“Well, this is something that we’ve condemned. We condemn the offensive comments made by two BJP officials and we were glad to see that the party publicly condemns those comments,” state department spokesman Ned Price told reporters.
Thousands of Muslims across the country have taken to the streets to protest the incendiary remarks made about the Prophet by BJP spokesperson Nupur Sharma and media chief Naveen Jindal. Both have since been removed from their roles.
Ms Sharma had made the comments in an appearance on right-wing Indian television news channel Times Now on 26 May and Mr Jindal had, in a now deleted tweet, made derogatory comments against Islam and the Prophet.
The remarks sparked a diplomatic row between India and Muslim-majority key trade partner countries across Asia, forcing prime minister Narendra Modi’s party to take action against the two.
While Ms Sharma was suspended from the party, Mr Jindal has been expelled after the mounting diplomatic backlash.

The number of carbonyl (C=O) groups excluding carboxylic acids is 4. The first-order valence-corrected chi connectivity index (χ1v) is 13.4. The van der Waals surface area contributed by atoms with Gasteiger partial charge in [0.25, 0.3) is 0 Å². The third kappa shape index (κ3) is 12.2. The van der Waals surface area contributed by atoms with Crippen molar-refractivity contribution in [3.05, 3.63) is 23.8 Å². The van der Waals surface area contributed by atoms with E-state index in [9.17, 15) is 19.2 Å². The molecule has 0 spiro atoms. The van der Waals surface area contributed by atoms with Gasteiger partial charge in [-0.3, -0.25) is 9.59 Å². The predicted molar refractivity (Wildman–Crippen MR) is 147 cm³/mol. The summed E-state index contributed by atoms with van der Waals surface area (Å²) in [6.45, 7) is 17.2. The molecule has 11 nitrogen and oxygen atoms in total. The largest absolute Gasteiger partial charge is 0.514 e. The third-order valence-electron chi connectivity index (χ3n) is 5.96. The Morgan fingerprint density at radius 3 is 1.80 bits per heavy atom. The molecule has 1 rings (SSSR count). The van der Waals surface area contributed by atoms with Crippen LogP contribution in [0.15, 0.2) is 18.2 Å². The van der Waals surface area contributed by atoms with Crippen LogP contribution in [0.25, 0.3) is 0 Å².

Protests in India turned violent in several states, with clashes erupting between Hindus and Muslims and protesters and the police.
Following the unrest, houses of Muslim activists in the northern Uttar Pradesh state were demolished by the state’s right-wing chief minister Yogi Adityanath’s administration.
Two of the razed houses belonged to people accused of throwing stones following Friday prayers, while the third was the family house of activist Afreen Fatima.
“We regularly engage with the Indian government at senior levels on human rights concerns including freedom of religion or belief and we encourage India to promote respect for human rights,” Mr Price said in his statement.
The US has on multiple occasions raised concerns about the rise of human rights violations and the erosion of religious freedom in India. The state department’s annual report on international religious freedom stated that religious minorities in India faced intimidation throughout 2021.
“Attacks on members of religious minority communities, including killings, assaults, and intimidation, occurred throughout the year. These included incidents of ‘cow vigilantism’ against non-Hindus based on allegations of cow slaughter or trade in beef,” the report said.
Earlier in April, secretary of state Antony Blinken said Washington was monitoring a spike in “human rights abuses” in India by the Modi administration, police and prison officials.
Indian foreign secretary S Jaishankar shot back saying New Delhi also has concerns about human rights in the US.